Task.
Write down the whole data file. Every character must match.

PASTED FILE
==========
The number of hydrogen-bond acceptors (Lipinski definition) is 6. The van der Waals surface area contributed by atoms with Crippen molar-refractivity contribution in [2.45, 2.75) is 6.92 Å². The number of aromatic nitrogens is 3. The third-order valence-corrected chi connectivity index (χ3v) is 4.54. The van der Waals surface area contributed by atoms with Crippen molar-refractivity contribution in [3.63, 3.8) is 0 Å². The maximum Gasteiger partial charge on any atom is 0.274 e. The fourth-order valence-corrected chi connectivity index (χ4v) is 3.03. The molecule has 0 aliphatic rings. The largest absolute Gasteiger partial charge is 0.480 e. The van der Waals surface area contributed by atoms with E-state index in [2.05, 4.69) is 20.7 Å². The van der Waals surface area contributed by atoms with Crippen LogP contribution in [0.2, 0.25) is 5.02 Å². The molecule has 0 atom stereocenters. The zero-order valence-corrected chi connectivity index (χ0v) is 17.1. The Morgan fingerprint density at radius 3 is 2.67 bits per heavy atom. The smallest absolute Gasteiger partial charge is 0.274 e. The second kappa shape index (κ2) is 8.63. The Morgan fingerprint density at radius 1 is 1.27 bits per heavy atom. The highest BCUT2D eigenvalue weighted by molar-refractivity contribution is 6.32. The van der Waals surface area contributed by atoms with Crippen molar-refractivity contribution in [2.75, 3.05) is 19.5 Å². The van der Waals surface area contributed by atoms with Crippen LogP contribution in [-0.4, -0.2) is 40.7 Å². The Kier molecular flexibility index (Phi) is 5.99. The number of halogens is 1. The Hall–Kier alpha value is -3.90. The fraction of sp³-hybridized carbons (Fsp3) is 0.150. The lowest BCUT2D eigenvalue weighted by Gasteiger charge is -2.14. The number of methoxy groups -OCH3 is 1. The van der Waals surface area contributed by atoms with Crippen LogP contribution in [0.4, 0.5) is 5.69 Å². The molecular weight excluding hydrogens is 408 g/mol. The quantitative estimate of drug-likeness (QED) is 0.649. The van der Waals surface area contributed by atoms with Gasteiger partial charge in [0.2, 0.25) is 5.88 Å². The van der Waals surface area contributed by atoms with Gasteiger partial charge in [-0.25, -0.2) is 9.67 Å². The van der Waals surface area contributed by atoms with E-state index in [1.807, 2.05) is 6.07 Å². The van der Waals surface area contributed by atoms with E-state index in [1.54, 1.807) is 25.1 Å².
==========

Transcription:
The number of hydrogen-bond acceptors (Lipinski definition) is 6. The van der Waals surface area contributed by atoms with Crippen molar-refractivity contribution in [2.45, 2.75) is 6.92 Å². The number of aromatic nitrogens is 3. The third-order valence-corrected chi connectivity index (χ3v) is 4.54. The van der Waals surface area contributed by atoms with Crippen molar-refractivity contribution in [3.63, 3.8) is 0 Å². The maximum Gasteiger partial charge on any atom is 0.274 e. The fourth-order valence-corrected chi connectivity index (χ4v) is 3.03. The molecule has 0 aliphatic rings. The largest absolute Gasteiger partial charge is 0.480 e. The van der Waals surface area contributed by atoms with E-state index in [2.05, 4.69) is 20.7 Å². The van der Waals surface area contributed by atoms with Crippen LogP contribution in [0.2, 0.25) is 5.02 Å². The molecule has 0 atom stereocenters. The zero-order valence-corrected chi connectivity index (χ0v) is 17.1. The Morgan fingerprint density at radius 3 is 2.67 bits per heavy atom. The smallest absolute Gasteiger partial charge is 0.274 e. The second kappa shape index (κ2) is 8.63. The Morgan fingerprint density at radius 1 is 1.27 bits per heavy atom. The highest BCUT2D eigenvalue weighted by molar-refractivity contribution is 6.32. The van der Waals surface area contributed by atoms with Crippen molar-refractivity contribution in [2.75, 3.05) is 19.5 Å². The van der Waals surface area contributed by atoms with Crippen LogP contribution in [-0.4, -0.2) is 40.7 Å². The Kier molecular flexibility index (Phi) is 5.99. The number of halogens is 1. The Hall–Kier alpha value is -3.90. The fraction of sp³-hybridized carbons (Fsp3) is 0.150. The lowest BCUT2D eigenvalue weighted by Gasteiger charge is -2.14. The number of methoxy groups -OCH3 is 1. The van der Waals surface area contributed by atoms with Crippen LogP contribution in [0.4, 0.5) is 5.69 Å². The molecular weight excluding hydrogens is 408 g/mol. The quantitative estimate of drug-likeness (QED) is 0.649. The van der Waals surface area contributed by atoms with Gasteiger partial charge in [0.2, 0.25) is 5.88 Å². The van der Waals surface area contributed by atoms with Gasteiger partial charge in [-0.25, -0.2) is 9.67 Å². The van der Waals surface area contributed by atoms with E-state index in [1.807, 2.05) is 6.07 Å². The van der Waals surface area contributed by atoms with E-state index in [1.54, 1.807) is 25.1 Å².